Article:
Cuba and the United States in the Configuration of a Foreign Policy for Spain: Neutrality or Alignment?

Cuba and the United States in the Configuration of a Foreign Policy for Spain: Neutrality or Alignment?

Daniel Rodríguez Suárez (UNED, Spain)
DOI: 10.4018/978-1-7998-3503-5.ch008

Abstract

After the election of the socialist party in 1982, relations between Spain and Cuba entered a channel of greater understanding, as the two nation's traditional commercial and economic relationship found a complementary association in the greater political affinity between Felipe González and Fidel Castro. In the international context, the Cuban leaders had their own vision of the role that Spain might play on the international stage and sensed the possibilities that the young Spanish democracy could open up for the Third World. For Spain there was a need to maintain a neutral international orientation and remain detached from the military pacts with the great powers. This chapter explores Cuba and the United States in the configuration of a foreign policy for Spain.
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Background And Introduction Of A Three-Way Game

After the election of the socialist party in 1982, relations between Spain and Cuba entered a channel of greater understanding, as the two nation’s traditional commercial and economic relationship found a complementary association in the greater political affinity between Felipe González and Fidel Castro. In the international context, the Cuban leaders had their own vision of the role that Spain might play on the international stage and sensed the possibilities that the young Spanish democracy could open up for the Third World. For Spain there was a need to maintain a neutral international orientation and remain detached from the military pacts with the great powers (Ramonet, 2006, pp. 448-449). The alternative for Spain would be to risk the chance of acting in the international arena in the future as an influential mediator. Thus, from the very beginning, Spain's full integration into the so-called Western bloc, including its permanent position as a member of the NATO alliance, was a point of friction between Spain and Cuba and also between Spain and the United States. Everything that fixed Spain’s position in the western camp and destroyed its neutralist possibilities separated Madrid from Havana and, on the other hand, everything that fixed Spain in the western camp and within the European framework brought it inexorably closer to the United States.

Cuba gave Spain oxygen during their transition to democracy and did not make use of all the weapons available in their political arsenal which could have been used to condition the nature of Spain’s exit from dictatorship. However, by the end of 1982, the process of internal transition in Spain seemed to have been completed and it was then that the traditional allies of Cuba and Spain took more decisive action on the part of the socialist government to condition the nature of their foreign affairs.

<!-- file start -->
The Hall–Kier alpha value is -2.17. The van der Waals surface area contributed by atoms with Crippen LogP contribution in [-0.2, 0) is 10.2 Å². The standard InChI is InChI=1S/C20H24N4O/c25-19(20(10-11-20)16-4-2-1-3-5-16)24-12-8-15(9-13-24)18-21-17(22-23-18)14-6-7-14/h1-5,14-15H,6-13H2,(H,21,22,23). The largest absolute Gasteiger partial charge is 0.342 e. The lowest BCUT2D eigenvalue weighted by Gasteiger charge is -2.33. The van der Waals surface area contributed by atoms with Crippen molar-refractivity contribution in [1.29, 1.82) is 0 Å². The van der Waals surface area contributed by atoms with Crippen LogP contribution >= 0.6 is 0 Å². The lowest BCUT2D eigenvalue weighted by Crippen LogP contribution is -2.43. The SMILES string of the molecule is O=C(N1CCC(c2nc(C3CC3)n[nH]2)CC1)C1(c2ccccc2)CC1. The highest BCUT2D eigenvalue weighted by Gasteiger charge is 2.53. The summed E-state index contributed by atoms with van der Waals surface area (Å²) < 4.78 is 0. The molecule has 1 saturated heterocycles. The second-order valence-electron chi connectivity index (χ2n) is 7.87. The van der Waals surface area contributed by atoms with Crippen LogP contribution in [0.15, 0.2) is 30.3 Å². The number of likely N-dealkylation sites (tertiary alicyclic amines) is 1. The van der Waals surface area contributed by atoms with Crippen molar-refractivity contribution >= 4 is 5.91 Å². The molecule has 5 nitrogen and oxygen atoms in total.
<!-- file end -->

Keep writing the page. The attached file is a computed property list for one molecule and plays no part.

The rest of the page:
The moment chosen was not accidental - at the beginning of 1983 the democratic regime seemed to consolidate itself after the political alternation and the absolute majority of the PSOE and it was then that the new foreign policy framework began to be drawn up and the principles that would govern the Spanish approach to international relations from then on, principles that would end up being concretized in the second legislature of socialist majority (1986-1989), were established (Pardo Sanz, 2011; Del Arenal Moyua & Sotillo Lorenzo, 1989, pp. 13-14). Thus, this first legislature, 1982-1986, could be defined as the legislature of trial and error, of learning, of ambiguities and uncertainty. Moreover, it was also a time of accelerated maturation for the socialist party, which was forced to give up some of its ideological baggage. President González himself acknowledged this when he said that those early years were lived according to a “brutal process of adaptation to reality” (Pardo Sanz, 2011, p. 84).

This adaptation to reality was not without a certain degree of voluntarism - due to the lack of any new institutional frameworks detached from those established under Franco's regime. During these early years of socialist hegemony, foreign policy was more rooted in an ideological drive and presidentialism than in realism and institutionalization (Del Arenal Moyua, 1994, pp. 98, 99), and this personalist voluntarism led to relations with Cuba reaching their period of greatest flourishing from a political point of view. This harmony reveals that, in spite of their great differences, the great accord between Madrid and Havana was an international reality. Moreover, the agreement of the two nations about the diagnoses of the causes of international issues, rather than agreement over the best solution to such problems, was characterized by several factors related to the ideological tradition of Spanish socialism as well as the role of Cuba as an international guarantor and role-model for the countries of the third world in their struggle for definitive colonial and imperial liberation.

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